Today, I found my breath at points where it became ragged. I found spaces to step to the side and take sips of water. I found spaces to soften when I needed to. Still, it is a different kind of workout to move while using my voice while my heart is beating quickly, and I have to be very conscious of my breath. I now feel a little stiff, a little more winded than usual. I also feel strong. 

After we were done, after we stepped out, one of my friends – another Nia morning class regular – came up to me and gave me a hug, telling me I did a good job. “I remember when you first taught a song; you seemed unsure and a little unsteady. And now…what a difference.”

I felt exhilarated afterward, and that energy carried me for at least an hour more until I felt the waves of tiredness hit me. This was a big step for me. It is the first full movement class I have ever taught. And it is the first full class of any kind I have taught since I last co-facilitated a class in San Diego nearly two years ago.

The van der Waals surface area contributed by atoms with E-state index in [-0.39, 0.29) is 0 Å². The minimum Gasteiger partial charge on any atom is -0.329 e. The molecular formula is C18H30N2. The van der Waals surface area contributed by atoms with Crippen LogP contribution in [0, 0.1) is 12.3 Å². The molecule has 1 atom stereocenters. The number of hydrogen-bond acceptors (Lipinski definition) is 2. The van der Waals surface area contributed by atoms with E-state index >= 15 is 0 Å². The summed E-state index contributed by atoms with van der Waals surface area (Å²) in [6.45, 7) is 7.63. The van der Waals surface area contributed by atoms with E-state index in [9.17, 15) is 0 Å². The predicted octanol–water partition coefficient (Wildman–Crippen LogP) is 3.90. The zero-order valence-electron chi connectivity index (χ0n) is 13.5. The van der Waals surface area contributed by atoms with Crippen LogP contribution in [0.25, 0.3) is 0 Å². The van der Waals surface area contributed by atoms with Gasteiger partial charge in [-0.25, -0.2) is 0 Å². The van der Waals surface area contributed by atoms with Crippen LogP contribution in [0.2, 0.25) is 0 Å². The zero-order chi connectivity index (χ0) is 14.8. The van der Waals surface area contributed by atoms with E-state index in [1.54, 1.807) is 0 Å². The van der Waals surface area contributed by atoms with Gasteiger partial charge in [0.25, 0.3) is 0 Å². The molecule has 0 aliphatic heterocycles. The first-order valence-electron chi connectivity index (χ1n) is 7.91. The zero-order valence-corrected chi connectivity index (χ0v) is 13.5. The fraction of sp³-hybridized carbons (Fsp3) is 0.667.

Although I am tired now, I can still feel the sensations of the experience in my body and spirit. I know I want to teach again. I want to continue strengthening my Nia practice as a student and teacher. This practice feeds me, brings me a joy beyond words. 

This language of dance

My breath: ragged. Heart beating quickly. Navigating a new city is a question mark. I try to plan ahead: which lanes turn into right turn only lanes? I ask. My love writes out the route on a piece of lined paper.  As I drive, I realize I can only anticipate so much.

Despite my thoughts, in the midst of my nervous system crying out at the newness of it all, I get there. From the outside, it might even have looked relatively smooth.